Tom Jankovich looked out the window of his North Carolina restaurant concept and saw a line of cars heading his way.
“All of a sudden, there they were!” Jankovich says.
Coming from the mountainous Bannerelik region of his state, on word-of-mouth news that the longtime country club chef had opened his own restaurant, loyal fans and patrons found their way to the Painted Fish Café without so much as a billboard to lure them in.
But nothing in Jankovich’s story of success came easy. It came from having his back against the wall. And like so many, having to reinvent himself after job loss and the challenge of hospitality in the era of Covid.
“In 2010 I was let go from a job I’d held for 10 years as a country club chef,” Jankovich says. “I didn’t want to leave the mountains because my kids were in school, and I didn’t want to uproot them.”
But when he cast his line in the area, he pulled up a move-in-ready 2,400 square foot facility with updated kitchen and outdoor seating for 150. And then it was up to Tom.
In this week’s Q&A with Boxerbrand’s blog Recipe for Sucess, Jankovich talks about riding the hospitality wave atop choppy waters.
Boxerbrand: What’s a Painted Fish doing in the mountains?
Tom Jankovich: My plan was to call it Scratch Kitchen, because we make everything from scratch — all the stocks, breading, everything. And my Dad and a friend of mine, who wanted to invest, said they didn’t like the name. Then for some reason I started thinking about a trip I had taken to a store that had a big, metal fish sculpture. I don’t know why, but I loved it. And I told my wife I was going to buy that fish. But it was $350, and that was just too much. But, by the time we opened, the metal fish had come down in price to $75; my staff pitched in and bought it for me! I love it. I just thought it was so cool. And we really built a theme, even our name, around it.
Boxerbrand: How did Painted Fish Café navigate the choppy waters of Covid?
Tom Jankovich: When Covid hit, it was the wintertime, and I was already operating at a seasonal low. I was down to two people in the kitchen with me. We had to shut down because of regulations, so I did takeout by myself. I’d answer the phone, take the orders, and make it happen. When it got to the point where I couldn’t handle it, I brought the souse chef back. When we were allowed, we re-opened at 50-percent capacity, and I realized we did just as well in terms of money in the pocket as we did when we were operating full time. Even though I lost a lot of revenue, I also dropped a lot of costs.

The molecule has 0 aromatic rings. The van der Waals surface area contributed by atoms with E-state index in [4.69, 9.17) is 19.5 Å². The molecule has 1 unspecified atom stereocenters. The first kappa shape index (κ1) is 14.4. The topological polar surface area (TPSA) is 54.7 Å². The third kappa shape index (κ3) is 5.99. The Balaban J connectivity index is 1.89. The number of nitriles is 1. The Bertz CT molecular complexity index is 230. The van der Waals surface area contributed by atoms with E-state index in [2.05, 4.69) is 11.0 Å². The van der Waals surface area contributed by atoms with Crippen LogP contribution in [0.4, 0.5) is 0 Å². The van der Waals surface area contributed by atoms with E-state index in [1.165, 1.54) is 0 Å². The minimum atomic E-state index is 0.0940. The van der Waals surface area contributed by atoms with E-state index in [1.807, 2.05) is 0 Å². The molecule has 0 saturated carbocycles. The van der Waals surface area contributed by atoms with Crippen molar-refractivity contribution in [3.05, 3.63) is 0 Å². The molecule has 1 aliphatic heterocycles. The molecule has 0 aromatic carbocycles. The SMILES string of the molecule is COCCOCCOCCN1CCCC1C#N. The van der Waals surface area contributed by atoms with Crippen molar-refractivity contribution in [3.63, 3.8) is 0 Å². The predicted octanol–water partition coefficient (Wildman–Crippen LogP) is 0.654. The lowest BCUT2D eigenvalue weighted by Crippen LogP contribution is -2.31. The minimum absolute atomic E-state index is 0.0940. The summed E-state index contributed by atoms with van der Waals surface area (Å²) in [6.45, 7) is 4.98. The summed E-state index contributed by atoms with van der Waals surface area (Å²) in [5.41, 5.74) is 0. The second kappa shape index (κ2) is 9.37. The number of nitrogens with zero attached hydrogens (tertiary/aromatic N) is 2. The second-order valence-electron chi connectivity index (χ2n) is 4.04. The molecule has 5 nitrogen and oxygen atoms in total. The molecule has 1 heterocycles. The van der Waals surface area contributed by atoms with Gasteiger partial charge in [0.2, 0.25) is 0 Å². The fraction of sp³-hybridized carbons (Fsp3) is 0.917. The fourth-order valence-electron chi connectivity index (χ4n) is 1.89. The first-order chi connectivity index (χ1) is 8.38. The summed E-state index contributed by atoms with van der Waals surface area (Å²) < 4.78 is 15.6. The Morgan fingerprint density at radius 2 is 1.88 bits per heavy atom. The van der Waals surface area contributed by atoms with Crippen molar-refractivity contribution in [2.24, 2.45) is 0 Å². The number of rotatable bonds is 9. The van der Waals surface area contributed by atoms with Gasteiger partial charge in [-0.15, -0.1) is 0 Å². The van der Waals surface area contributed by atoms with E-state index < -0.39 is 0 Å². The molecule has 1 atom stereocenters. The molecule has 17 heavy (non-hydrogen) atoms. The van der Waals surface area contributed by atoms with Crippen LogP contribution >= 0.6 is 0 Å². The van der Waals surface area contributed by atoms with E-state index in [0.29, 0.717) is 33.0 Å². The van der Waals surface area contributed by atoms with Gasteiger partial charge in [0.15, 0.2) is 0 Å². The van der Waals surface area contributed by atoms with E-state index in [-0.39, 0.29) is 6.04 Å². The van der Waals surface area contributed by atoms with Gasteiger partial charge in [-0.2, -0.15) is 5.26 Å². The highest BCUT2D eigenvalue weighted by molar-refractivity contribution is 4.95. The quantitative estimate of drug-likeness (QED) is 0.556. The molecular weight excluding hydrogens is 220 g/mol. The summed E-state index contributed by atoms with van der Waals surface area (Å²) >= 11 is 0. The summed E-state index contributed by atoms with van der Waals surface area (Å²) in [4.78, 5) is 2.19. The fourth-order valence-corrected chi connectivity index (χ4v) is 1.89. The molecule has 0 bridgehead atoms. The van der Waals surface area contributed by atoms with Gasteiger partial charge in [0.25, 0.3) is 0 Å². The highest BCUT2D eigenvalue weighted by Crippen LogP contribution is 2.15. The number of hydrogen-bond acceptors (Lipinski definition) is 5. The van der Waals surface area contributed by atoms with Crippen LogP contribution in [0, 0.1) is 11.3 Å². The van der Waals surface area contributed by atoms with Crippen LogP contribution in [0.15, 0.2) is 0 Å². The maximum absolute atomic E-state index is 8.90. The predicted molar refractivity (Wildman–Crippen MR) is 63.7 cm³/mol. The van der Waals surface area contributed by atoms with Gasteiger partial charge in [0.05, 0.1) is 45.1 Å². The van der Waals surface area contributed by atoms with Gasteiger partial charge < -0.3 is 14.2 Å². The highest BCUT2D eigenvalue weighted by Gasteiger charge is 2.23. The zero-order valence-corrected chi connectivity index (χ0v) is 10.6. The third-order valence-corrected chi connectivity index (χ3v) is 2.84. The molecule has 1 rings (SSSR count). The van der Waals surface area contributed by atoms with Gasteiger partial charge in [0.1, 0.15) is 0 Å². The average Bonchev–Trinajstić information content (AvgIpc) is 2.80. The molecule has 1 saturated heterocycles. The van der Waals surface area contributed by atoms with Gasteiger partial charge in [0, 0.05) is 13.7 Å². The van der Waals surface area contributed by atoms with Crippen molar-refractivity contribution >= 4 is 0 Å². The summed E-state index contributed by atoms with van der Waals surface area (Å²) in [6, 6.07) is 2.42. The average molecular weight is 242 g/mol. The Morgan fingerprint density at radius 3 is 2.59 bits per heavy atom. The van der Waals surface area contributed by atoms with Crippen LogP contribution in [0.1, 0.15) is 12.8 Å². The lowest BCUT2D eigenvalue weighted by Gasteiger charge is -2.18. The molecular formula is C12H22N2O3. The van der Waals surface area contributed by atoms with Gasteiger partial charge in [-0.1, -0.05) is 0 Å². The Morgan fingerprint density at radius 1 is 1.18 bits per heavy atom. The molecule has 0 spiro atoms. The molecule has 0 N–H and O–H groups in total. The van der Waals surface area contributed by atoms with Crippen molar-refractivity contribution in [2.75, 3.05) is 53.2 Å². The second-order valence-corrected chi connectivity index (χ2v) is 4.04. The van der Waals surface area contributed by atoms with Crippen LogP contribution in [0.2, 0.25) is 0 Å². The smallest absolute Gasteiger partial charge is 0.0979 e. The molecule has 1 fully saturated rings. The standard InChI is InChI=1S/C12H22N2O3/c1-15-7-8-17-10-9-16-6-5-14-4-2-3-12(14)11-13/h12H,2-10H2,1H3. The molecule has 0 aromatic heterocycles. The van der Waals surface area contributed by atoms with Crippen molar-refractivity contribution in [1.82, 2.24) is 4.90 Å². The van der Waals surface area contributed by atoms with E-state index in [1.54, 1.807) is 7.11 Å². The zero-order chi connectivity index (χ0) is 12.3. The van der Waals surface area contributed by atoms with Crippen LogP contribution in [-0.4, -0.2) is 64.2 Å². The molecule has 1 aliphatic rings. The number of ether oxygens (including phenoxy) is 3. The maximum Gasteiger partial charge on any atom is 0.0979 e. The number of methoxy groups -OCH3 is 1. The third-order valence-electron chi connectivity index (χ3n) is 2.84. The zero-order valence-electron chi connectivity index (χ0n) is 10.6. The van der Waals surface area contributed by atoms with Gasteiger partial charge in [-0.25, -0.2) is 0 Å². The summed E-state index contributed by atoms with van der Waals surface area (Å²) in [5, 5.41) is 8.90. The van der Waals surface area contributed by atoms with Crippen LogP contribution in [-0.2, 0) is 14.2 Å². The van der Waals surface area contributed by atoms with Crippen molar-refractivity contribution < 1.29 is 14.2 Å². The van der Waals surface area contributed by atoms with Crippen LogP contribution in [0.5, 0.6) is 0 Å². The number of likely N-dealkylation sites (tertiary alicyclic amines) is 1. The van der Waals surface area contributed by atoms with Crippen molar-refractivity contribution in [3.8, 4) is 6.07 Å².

We actually did pretty well. Even though we made less money, we scaled back our overhead. I’m doing the work of three people in the kitchen. My souse chef and I have been doing all the work ourselves, as opposed to normal times when we had four cooks, a souse chef and myself. My daughter was in California working in rental real estate. When the pandemic hit and her lease was up, she threw everything into a storage shed and came here. She now works in the restaurant with two other servers, and she makes a lot more money.
Boxerbrand: What’s on the menu?
Tom Jankovich: We’re known for putting a unique twist on recognizable dishes. We offer a range of dishes, from pastas, ahi tuna and curried scallops to meatloaf with bison and bleu cheese. We also do a pan-seared sesame tuna with creamy risotto and wasabi aoli and a reduced soy sauce.
Boxerbrand: How have the Boxerbrand menu covers worked out for you?
Tom Jankovich: We upgraded our menu covers when we did an upgrade to the restaurant. It really made a difference in adding to the ambience of our room. — Painted Fish Café uses Boxerbrand’s Slenders menu-cover line in its table presentation. Thank you!